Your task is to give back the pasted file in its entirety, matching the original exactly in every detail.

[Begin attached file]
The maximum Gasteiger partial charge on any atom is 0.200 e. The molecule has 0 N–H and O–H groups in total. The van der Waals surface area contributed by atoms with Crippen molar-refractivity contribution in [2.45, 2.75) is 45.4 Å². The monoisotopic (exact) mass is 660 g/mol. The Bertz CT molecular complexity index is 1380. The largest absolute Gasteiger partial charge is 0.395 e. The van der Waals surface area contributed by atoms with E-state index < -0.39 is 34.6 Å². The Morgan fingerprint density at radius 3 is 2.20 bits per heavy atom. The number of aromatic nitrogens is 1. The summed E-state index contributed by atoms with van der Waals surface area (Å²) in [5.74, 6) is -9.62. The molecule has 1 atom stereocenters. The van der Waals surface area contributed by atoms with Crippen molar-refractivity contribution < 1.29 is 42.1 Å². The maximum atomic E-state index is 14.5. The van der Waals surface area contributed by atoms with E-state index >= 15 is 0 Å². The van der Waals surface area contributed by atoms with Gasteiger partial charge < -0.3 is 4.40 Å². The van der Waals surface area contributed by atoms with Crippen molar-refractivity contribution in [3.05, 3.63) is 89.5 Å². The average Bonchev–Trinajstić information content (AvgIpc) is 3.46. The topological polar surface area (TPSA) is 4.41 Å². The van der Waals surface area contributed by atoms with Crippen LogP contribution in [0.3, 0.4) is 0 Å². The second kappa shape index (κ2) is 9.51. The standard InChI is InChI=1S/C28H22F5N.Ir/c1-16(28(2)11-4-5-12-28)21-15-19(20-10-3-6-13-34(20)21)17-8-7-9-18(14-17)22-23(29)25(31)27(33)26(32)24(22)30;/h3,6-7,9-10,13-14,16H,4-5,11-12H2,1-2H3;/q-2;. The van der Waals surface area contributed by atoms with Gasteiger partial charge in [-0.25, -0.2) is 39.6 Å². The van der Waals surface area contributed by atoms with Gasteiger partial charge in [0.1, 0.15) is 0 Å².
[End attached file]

The maximum Gasteiger partial charge on any atom is 0.200 e. The molecule has 0 N–H and O–H groups in total. The van der Waals surface area contributed by atoms with Crippen molar-refractivity contribution in [2.45, 2.75) is 45.4 Å². The monoisotopic (exact) mass is 660 g/mol. The Bertz CT molecular complexity index is 1380. The largest absolute Gasteiger partial charge is 0.395 e. The van der Waals surface area contributed by atoms with E-state index < -0.39 is 34.6 Å². The Morgan fingerprint density at radius 3 is 2.20 bits per heavy atom. The number of aromatic nitrogens is 1. The summed E-state index contributed by atoms with van der Waals surface area (Å²) in [5.74, 6) is -9.62. The molecule has 1 atom stereocenters. The van der Waals surface area contributed by atoms with Crippen molar-refractivity contribution < 1.29 is 42.1 Å². The maximum atomic E-state index is 14.5. The van der Waals surface area contributed by atoms with E-state index >= 15 is 0 Å². The van der Waals surface area contributed by atoms with Gasteiger partial charge < -0.3 is 4.40 Å². The van der Waals surface area contributed by atoms with Crippen molar-refractivity contribution in [3.05, 3.63) is 89.5 Å². The average Bonchev–Trinajstić information content (AvgIpc) is 3.46. The topological polar surface area (TPSA) is 4.41 Å². The van der Waals surface area contributed by atoms with Crippen LogP contribution in [0.3, 0.4) is 0 Å². The second kappa shape index (κ2) is 9.51. The standard InChI is InChI=1S/C28H22F5N.Ir/c1-16(28(2)11-4-5-12-28)21-15-19(20-10-3-6-13-34(20)21)17-8-7-9-18(14-17)22-23(29)25(31)27(33)26(32)24(22)30;/h3,6-7,9-10,13-14,16H,4-5,11-12H2,1-2H3;/q-2;. The van der Waals surface area contributed by atoms with Gasteiger partial charge in [-0.25, -0.2) is 39.6 Å². The van der Waals surface area contributed by atoms with Gasteiger partial charge in [0.1, 0.15) is 0 Å².